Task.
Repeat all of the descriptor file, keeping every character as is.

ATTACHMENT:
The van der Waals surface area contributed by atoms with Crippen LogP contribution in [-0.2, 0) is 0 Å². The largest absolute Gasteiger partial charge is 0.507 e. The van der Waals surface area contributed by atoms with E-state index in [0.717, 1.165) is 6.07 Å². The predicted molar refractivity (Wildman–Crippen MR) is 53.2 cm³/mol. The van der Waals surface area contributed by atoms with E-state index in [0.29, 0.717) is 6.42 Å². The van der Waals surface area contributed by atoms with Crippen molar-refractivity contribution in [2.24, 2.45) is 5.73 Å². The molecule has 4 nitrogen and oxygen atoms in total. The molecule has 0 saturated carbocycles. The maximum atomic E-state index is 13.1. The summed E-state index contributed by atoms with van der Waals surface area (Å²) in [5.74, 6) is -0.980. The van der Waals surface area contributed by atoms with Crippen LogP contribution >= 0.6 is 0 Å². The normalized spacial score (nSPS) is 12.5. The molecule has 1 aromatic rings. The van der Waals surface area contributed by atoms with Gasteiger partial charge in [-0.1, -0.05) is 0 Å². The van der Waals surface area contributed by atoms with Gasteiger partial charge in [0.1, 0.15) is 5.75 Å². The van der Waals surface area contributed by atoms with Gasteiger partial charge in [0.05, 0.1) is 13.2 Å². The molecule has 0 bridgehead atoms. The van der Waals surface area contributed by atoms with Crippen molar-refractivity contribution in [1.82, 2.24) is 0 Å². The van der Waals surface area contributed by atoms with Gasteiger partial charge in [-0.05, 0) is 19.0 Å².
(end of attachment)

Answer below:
The van der Waals surface area contributed by atoms with Crippen LogP contribution in [-0.2, 0) is 0 Å². The largest absolute Gasteiger partial charge is 0.507 e. The van der Waals surface area contributed by atoms with E-state index in [0.717, 1.165) is 6.07 Å². The predicted molar refractivity (Wildman–Crippen MR) is 53.2 cm³/mol. The van der Waals surface area contributed by atoms with E-state index in [0.29, 0.717) is 6.42 Å². The van der Waals surface area contributed by atoms with Crippen molar-refractivity contribution in [2.24, 2.45) is 5.73 Å². The molecule has 4 nitrogen and oxygen atoms in total. The molecule has 0 saturated carbocycles. The maximum atomic E-state index is 13.1. The summed E-state index contributed by atoms with van der Waals surface area (Å²) in [5.74, 6) is -0.980. The van der Waals surface area contributed by atoms with Crippen LogP contribution >= 0.6 is 0 Å². The normalized spacial score (nSPS) is 12.5. The molecule has 1 aromatic rings. The van der Waals surface area contributed by atoms with Gasteiger partial charge in [-0.1, -0.05) is 0 Å². The van der Waals surface area contributed by atoms with Gasteiger partial charge in [0.1, 0.15) is 5.75 Å². The van der Waals surface area contributed by atoms with Gasteiger partial charge in [0.05, 0.1) is 13.2 Å². The molecule has 0 bridgehead atoms. The van der Waals surface area contributed by atoms with Crippen molar-refractivity contribution in [1.82, 2.24) is 0 Å². The van der Waals surface area contributed by atoms with Gasteiger partial charge in [-0.05, 0) is 19.0 Å².